Weekly workshops provide support to Ukrainian refugees as U.S. adds to resettlement programs
Each Friday in a classroom at the Ukrainian American Community Center (UACC) in Minneapolis, refugees learn about employment, health care, community resources and other critical services.
“It is very important for us to get the basic understanding how to survive here, how to find education, how to find place to live, how to find food resources,” said Iryna Petrus, who arrived in Minnesota from Ukraine in May. “It’s all new to us.”
The weekly Community Orientation Workshops are a collaboration between the UACC, the International Institute of Minnesota, the Minnesota Council of Churches and the Minnesota Resettlement Programs Office.
This week’s focus was employment. Families and individuals who recently arrived the United States learned about networking, the job interview process and the cultural differences they may face when entering the U.S. workforce.
“When people are first arriving, they are usually waiting on their employment authorization, that’s usually the first barrier,” said Kaija Bergen, a Community Orientation Workshop instructor.
Petrus told 5 EYEWITNESS NEWS she waited eight months to receive her work permit.
“It was tough to survive, mainly emotionally because when you are well established professional in Ukraine so inside you’re fighting, ‘I want to work, I want to be productive, I want to do something,’” she said. “As soon as I got my work permit, I was looking for job opportunities.”
Petrus was hired as the community outreach manager at UACC.
“Every human being wants to be valued, wants to feel productive and get up in the morning and say ‘I want to do something for myself, and my family and for someone else’,” she said.
Petrus called the weekly workshops “fundamentally important” in helping others get on their feet when they arrive to the Twin Cities.
Bergen instructed Friday’s class with the assistance of a translator.
“A lot of people, I think, are worried about their family members overseas and then just figuring out how to become an independent person here in the United States,” Bergen said. “There are a lot of things to get in order when you first arrive.”
While resettlement agencies have primarily held the role of welcoming refugees, the federal government has now launched a new program to expand the contributions of private citizens.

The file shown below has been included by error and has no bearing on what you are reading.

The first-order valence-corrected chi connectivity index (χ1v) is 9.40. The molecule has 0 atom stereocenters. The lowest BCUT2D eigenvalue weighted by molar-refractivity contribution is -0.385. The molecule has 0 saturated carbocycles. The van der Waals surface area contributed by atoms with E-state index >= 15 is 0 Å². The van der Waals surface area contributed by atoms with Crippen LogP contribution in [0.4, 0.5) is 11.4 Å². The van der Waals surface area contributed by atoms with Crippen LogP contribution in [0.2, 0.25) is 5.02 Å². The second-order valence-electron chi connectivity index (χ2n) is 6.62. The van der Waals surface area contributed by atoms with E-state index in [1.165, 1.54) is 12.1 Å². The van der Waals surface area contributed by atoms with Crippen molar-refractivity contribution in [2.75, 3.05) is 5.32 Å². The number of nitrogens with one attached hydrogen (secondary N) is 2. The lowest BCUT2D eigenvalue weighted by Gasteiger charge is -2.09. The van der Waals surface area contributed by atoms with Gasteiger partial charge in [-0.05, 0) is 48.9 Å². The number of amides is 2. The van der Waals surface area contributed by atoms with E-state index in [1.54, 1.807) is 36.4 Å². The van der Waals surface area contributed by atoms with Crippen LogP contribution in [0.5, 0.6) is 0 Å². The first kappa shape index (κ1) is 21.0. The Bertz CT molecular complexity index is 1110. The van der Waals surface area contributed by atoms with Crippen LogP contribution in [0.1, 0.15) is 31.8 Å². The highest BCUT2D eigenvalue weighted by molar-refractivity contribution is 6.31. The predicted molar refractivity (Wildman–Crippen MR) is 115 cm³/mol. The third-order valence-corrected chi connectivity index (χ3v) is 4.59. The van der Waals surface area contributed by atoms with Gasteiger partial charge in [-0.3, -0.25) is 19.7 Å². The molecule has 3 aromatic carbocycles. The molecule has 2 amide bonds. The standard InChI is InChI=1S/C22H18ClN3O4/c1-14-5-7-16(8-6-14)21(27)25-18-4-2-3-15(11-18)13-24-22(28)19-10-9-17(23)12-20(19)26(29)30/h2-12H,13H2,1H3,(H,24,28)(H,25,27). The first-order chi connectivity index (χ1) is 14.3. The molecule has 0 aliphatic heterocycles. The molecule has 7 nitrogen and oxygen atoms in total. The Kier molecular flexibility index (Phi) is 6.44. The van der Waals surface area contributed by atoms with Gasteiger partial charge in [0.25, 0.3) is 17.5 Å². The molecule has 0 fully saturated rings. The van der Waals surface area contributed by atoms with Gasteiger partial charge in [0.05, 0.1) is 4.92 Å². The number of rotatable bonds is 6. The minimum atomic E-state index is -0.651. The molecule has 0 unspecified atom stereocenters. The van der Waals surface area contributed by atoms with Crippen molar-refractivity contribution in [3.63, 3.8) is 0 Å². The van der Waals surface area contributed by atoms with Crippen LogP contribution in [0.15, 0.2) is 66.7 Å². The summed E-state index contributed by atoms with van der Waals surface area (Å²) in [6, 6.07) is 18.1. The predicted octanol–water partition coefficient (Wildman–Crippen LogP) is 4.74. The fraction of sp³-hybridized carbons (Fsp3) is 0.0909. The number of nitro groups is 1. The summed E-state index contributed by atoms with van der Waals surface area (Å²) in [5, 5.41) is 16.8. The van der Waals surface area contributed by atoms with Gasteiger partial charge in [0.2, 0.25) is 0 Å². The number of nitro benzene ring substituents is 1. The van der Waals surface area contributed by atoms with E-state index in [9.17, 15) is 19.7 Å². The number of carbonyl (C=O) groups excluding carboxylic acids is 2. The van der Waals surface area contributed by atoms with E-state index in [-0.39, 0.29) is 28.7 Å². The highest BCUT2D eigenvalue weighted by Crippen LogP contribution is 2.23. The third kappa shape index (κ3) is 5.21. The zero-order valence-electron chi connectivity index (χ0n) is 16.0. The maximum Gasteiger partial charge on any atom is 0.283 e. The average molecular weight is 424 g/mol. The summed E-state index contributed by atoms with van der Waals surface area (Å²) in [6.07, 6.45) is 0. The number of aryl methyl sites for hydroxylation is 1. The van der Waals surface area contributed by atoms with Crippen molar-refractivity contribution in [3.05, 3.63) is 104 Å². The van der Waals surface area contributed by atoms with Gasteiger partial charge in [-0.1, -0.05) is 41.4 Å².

The Welcome Corps program allows a group of at least five American citizens or permanent residents sponsor the resettlement of refugees. The U.S. Department of State hopes to mobilize 10,000 Americans to help 5,000 refugees during the first year.
It will be rolled out in two phases, according to the State Department. First, private sponsors will be matched with refugees whose cases are already approved for resettlement under the U.S. Refugee Admissions Program (USRAP). Those matches will be facilitated during the first six months of 2023, according to the State Department.
In mid-2023, the second phase of the program will allow private sponsors to identify refugees to refer to the USRAP for resettlement and then support them.
Executive Director of International Institute of Minnesota Jane Graupman explained the private sponsors will, “have to raise money to support the program, have to do all of the work or some of the work refugee resettlement agencies do in the beginning phase of resettlement.”
According to the Welcome Corps website, sponsors will need to raise a minimum of $2,275 in cash and in-kind contributions per refugee they welcome.
Graupman said International Institute is prepared to be a resource for those who participate in the new program.
“It’s really a great compliment to the work that we’re doing,” she said.
Petrus is welcoming the change as well.
“I am very thankful people do open their hearts, their home. […] People are getting so united and I’m very thankful for that. It’s a new era,” she said.
UACC is open every Friday from 12:30 p.m. to 4 p.m. for walk-in services to refugees.